Connect to The Race Club / Gary Hall Sr. on Linkedin

[email protected]

See The Race Club HQ here.

THE RACE CLUB

Because Life is Worth Swimming, our mission is to promote swimming through sport, lifelong enjoyment, and good health benefits. Our objective is for each member of and each participant in The Race Club to improve his or her swimming performances, health, and self-esteem through our educational programs, services and creativity. We strive to help each member of The Race Club overcome challenges and reach his or her individual life goals.

The Race Club, logoThe Race Club provides facilities, coaching, training, technical instruction, video, fitness and health programs for swimmers of all ages and abilities. Race Club swim camps are designed and tailored to satisfy each swimmer’s needs, whether one is trying to reach the Olympic Games or simply improve one’s fitness. Our programs are suitable for beginner swimmers, pleasure swimmers, fitness swimmers, USA swimming or YMCA swimmers, or triathletes; anyone who wants to improve swimming skills. All of our Race Club members share an enjoyment of being in the water and use swimming to stimulate a more active mind and body.

Leave a Reply

2 Comments on "Why The Peaks and Troughs Of The Swimming Stroke Cycle Matter"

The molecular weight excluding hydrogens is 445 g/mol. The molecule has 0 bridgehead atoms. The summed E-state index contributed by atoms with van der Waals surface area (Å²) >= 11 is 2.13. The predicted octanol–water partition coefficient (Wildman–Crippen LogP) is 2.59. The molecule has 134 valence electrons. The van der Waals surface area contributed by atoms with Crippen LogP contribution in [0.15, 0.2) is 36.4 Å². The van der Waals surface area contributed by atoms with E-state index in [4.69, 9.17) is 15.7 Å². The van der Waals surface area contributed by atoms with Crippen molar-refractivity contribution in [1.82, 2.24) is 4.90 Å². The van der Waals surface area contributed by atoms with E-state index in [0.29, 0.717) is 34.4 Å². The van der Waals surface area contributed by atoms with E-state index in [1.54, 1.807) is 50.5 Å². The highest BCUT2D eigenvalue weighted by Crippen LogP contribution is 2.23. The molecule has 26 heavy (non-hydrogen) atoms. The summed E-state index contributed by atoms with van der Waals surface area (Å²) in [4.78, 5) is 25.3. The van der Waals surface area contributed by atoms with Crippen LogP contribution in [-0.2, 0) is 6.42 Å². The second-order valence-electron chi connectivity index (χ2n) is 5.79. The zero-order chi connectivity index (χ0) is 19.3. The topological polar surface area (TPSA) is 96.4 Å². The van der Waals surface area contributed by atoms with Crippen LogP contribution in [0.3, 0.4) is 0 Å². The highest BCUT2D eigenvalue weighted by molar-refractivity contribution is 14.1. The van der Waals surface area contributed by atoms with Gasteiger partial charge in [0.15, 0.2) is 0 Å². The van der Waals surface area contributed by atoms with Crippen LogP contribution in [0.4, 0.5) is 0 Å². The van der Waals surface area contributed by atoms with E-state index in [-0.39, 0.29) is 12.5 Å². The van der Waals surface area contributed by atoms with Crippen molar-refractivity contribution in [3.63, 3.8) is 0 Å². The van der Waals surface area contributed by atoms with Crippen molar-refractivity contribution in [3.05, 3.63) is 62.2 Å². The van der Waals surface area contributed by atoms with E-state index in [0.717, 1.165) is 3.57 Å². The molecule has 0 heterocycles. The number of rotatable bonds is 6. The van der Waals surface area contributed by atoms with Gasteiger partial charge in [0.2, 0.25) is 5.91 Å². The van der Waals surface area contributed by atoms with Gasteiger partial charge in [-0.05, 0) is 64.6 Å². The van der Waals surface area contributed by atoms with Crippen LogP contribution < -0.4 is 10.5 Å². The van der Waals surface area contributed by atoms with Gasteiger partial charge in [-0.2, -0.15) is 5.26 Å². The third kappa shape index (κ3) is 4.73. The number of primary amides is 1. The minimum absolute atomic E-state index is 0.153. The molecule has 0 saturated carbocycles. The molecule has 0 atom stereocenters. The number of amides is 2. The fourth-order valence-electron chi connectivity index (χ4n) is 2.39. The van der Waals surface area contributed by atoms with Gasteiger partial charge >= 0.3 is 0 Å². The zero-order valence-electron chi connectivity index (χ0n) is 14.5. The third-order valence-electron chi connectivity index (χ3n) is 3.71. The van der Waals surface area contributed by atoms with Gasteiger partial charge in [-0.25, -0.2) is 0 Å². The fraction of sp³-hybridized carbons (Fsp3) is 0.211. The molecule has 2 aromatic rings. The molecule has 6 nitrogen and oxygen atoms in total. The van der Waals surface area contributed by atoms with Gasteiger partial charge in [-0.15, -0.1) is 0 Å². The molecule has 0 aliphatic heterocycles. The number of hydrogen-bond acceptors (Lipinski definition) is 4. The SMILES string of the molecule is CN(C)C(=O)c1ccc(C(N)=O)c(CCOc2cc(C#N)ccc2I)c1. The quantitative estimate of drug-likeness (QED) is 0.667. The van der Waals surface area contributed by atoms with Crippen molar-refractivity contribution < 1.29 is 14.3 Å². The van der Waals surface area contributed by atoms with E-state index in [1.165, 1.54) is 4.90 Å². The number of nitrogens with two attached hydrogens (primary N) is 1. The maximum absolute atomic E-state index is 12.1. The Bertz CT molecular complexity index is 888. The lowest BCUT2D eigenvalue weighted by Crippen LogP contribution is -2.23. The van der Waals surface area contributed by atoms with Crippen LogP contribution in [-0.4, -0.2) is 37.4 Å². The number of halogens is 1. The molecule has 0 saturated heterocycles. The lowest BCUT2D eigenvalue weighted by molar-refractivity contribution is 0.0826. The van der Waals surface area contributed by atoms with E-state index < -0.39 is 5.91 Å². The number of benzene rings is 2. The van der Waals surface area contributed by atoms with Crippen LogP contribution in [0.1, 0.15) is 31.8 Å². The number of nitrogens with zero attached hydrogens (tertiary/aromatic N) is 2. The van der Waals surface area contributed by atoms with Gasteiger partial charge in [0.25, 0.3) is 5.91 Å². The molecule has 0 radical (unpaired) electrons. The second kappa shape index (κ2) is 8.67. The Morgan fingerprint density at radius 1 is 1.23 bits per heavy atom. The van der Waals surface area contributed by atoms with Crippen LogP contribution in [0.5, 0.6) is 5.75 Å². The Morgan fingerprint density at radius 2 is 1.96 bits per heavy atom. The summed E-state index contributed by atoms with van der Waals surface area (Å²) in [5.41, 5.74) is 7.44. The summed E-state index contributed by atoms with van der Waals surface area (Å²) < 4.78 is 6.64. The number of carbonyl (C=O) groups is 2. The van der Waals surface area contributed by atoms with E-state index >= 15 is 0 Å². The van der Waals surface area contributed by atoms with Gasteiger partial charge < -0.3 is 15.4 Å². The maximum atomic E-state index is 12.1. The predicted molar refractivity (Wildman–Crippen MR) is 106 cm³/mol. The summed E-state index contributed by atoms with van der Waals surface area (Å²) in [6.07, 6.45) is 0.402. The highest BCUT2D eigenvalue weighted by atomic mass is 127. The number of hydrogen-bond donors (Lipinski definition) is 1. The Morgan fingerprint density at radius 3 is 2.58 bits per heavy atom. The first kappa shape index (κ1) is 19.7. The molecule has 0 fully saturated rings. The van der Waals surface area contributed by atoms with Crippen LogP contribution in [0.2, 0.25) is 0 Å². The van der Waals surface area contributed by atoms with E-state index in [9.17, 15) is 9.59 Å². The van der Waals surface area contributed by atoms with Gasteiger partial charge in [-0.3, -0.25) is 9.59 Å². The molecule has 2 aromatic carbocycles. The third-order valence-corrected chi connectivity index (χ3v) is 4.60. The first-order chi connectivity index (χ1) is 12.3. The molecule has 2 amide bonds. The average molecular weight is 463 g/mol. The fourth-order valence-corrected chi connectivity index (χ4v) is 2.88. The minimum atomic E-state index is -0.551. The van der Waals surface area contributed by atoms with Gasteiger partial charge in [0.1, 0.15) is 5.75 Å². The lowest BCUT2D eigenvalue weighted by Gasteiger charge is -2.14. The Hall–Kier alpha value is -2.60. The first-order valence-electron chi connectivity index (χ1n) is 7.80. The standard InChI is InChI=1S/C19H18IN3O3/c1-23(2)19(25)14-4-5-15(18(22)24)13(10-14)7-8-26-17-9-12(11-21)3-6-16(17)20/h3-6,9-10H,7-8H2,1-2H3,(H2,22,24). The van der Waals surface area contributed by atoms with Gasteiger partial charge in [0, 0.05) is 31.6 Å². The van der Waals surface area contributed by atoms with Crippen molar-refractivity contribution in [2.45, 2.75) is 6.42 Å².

Sort by:   newest | oldest | most voted

Have used the velocity meter before and found it to be a great teaching & correctional tool. Found in Breaststroke 3 peak cycles insweep/arms, the drive/compact shoot forward and the kick (afterburners). Do you have a recommendation of where to find a system & cost? Good to see some video on here as well ex. the depth of Fly stroke

Good observation. There are really only two major velocity and acceleration peaks in breaststroke, one from the pull and one from the kick (early in the motion backward). Because the kevlar string is attached around the hip, there are pseudo-peaks that occur when the upper body elevates and then presses forward. One just has to sort out what is real acceleration from that caused from the upper body motion.
We use AP Labs from Italy for our device and like the ability to measure peak acceleration and deceleration, as they are time sensitive with maximum propulsion and maximum drag forces and help enable us to identify what are causing or creating those.

wpDiscuz